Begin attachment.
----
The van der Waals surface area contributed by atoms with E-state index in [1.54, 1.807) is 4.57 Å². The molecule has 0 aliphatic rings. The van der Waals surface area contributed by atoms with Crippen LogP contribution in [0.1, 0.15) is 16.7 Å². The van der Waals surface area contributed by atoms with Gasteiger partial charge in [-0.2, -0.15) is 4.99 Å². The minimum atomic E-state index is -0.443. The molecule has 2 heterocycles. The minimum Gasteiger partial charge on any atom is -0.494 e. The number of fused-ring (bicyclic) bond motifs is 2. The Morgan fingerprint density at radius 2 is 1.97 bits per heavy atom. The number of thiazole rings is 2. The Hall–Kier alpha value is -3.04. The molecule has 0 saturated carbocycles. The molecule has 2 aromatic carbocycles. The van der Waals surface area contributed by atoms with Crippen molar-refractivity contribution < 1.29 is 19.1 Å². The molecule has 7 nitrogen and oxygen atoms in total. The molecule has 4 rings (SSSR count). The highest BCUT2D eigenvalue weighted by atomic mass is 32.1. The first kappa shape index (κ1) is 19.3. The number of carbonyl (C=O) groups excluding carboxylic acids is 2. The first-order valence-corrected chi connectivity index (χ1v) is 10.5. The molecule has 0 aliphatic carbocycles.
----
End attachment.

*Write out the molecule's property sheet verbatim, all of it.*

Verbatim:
The van der Waals surface area contributed by atoms with E-state index in [1.54, 1.807) is 4.57 Å². The molecule has 0 aliphatic rings. The van der Waals surface area contributed by atoms with Crippen LogP contribution in [0.1, 0.15) is 16.7 Å². The van der Waals surface area contributed by atoms with Gasteiger partial charge in [-0.2, -0.15) is 4.99 Å². The minimum atomic E-state index is -0.443. The molecule has 2 heterocycles. The minimum Gasteiger partial charge on any atom is -0.494 e. The number of fused-ring (bicyclic) bond motifs is 2. The Morgan fingerprint density at radius 2 is 1.97 bits per heavy atom. The number of thiazole rings is 2. The Hall–Kier alpha value is -3.04. The molecule has 0 saturated carbocycles. The molecule has 2 aromatic carbocycles. The van der Waals surface area contributed by atoms with Crippen molar-refractivity contribution < 1.29 is 19.1 Å². The molecule has 7 nitrogen and oxygen atoms in total. The molecule has 4 rings (SSSR count). The highest BCUT2D eigenvalue weighted by atomic mass is 32.1. The first kappa shape index (κ1) is 19.3. The number of carbonyl (C=O) groups excluding carboxylic acids is 2. The first-order valence-corrected chi connectivity index (χ1v) is 10.5. The molecule has 0 aliphatic carbocycles.